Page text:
Conservatives Mass Internet Censorship Bill (S-210) Could Go to Final Vote

The Conservatives effort to censor the internet (S-210) could reach a final vote this week. This according to OpenMedia.

If there is anything that both the Liberals and Conservatives seem to agree on, it’s that speech on the internet needs to be cracked down on. The government, as far as both parties are concerned, needs to crack down on the internet by increasing surveillance and controlling what people can and cannot say. Where the two parties generally disagree is what method they wish to employ in their efforts to crack down on the freedom the internet provides.

For the Liberal party, their method is to soft censor anyone who isn’t part of the establishment through the Online Streaming Act. If you post a video on a social media platform, then your video must be downranked by the algorithms so that the large establishment media can have their videos promoted to the audience regardless of what the audience wants.

For the Conservative party, if you post anything that falls in the category of “icky icky eww eww”, then Canadian’s must be barred from viewing that content completely. You’d only get permission to freely browse the web only if you fork over huge amounts of personal information such as submitting yourself to facial recognition scans, forking over drivers licenses, or other pieces of personal information. This while third parties store that personal information with dubious amounts of security protecting it (after all, the law doesn’t require actually protecting that personal information beyond “pretty please do a good job”).

At any rate, both parties hatred towards free speech is very real. The Conservatives effort to censor the internet could be heading towards a final vote as early as the end of this week. Open Media has posted the rumours of this:

Rumours #BillS210 to get a FINAL House vote this Friday. It:
1) Age-locks most of Canada’s Internet;
3) is passing w/NO input from non-gov witnesses;
2) Has NO guarantee age tech respects privacy- or even works!
3) Got0️⃣ amendments!

💯 Unconscionable! 1/8

Indeed, we reported on the fake “study” at committee. Usually, committee study involves bringing forth witnesses and experts to testify what their thoughts are on the legislation. While the Liberals directly attacked and ignored anyone who dared to disagree with their approach throughout the Bill C-11 and Bill C-18 study processes, the Conservatives have one-upped the Liberals on that front and barred anyone from testifying at all.

As a result, no proper study at the House of Commons level was ever made thanks to the Conservative filibuster. No proper study was ever conducted and the bill got no fixes as well. It just went back to the House of Commons without amendment.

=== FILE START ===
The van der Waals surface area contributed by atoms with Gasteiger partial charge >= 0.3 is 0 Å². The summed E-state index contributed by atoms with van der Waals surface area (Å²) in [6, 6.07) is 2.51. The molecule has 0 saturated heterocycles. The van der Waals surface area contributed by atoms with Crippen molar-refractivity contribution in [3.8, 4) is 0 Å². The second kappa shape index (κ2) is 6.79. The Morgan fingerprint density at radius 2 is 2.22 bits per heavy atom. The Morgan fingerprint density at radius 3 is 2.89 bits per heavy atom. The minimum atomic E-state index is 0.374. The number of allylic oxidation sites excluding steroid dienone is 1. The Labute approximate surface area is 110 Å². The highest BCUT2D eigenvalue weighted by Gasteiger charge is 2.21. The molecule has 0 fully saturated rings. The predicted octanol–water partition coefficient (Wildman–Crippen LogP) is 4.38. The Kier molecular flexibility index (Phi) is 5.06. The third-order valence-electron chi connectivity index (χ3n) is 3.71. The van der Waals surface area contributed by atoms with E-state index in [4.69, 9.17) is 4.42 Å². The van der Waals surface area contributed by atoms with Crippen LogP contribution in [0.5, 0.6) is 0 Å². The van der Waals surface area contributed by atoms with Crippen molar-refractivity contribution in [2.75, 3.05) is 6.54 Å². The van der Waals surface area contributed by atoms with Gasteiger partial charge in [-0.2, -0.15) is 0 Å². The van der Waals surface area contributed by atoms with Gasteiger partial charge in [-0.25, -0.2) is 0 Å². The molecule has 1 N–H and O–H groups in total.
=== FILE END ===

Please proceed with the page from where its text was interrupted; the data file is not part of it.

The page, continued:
There is no question that the legislation is dangerous to the free and open internet. Among other things, the legislation mandates website blocking at the ISP level (something that has never been proven effective in the first place, but the bill is running with it anyway), demands virtually every website employ age verification technology (likely at great expense), does not have any privacy safeguards in place beyond asking politely to protect that personal information (no fines for those who violate any of those provisions), is often the type of law that is used to crack down on LGBTQ+ content by classifying such material as “explicit” and ordering that content to get blocked, envisions the use of technology that simply doesn’t exist (and there’s no hope that such technology will exist any time soon), and is just plain unconstitutional.

OpenMedia also has a petition to stop the legislation, so Canadians can at least sign that petition to show their opposition towards the bill. Experts such as David Fraser and Emily Laidlaw have also weighed in on the legislation and both have also concluded that it is a bad bill. OpenMedia also offered an FAQ showcasing why they think this is a bad bill as well. So, as a result, you don’t have to take my word for it to realize what a bad bill this is.

Earlier this year, PornHub openly contemplated blocking Canada over this bill, citing the safety concerns that this legislation presents. It wouldn’t be a surprise if other major websites follow suit on this side of things. The irony here is that smaller shadier websites would be left to fill the void left behind, putting everyone at greater risk as a result.

Hopefully, the final vote gets delayed, but if not, the next best place for hope will likely be in the courts to challenge this legislation on constitutional grounds. After all, we are talking about lawful speech being censored by the government, so there would be a case here. Either way, if the rumours are accurate, Canada could be continuing to go further into the digital dark ages.

Drew Wilson on Mastodon, Twitter and Facebook.

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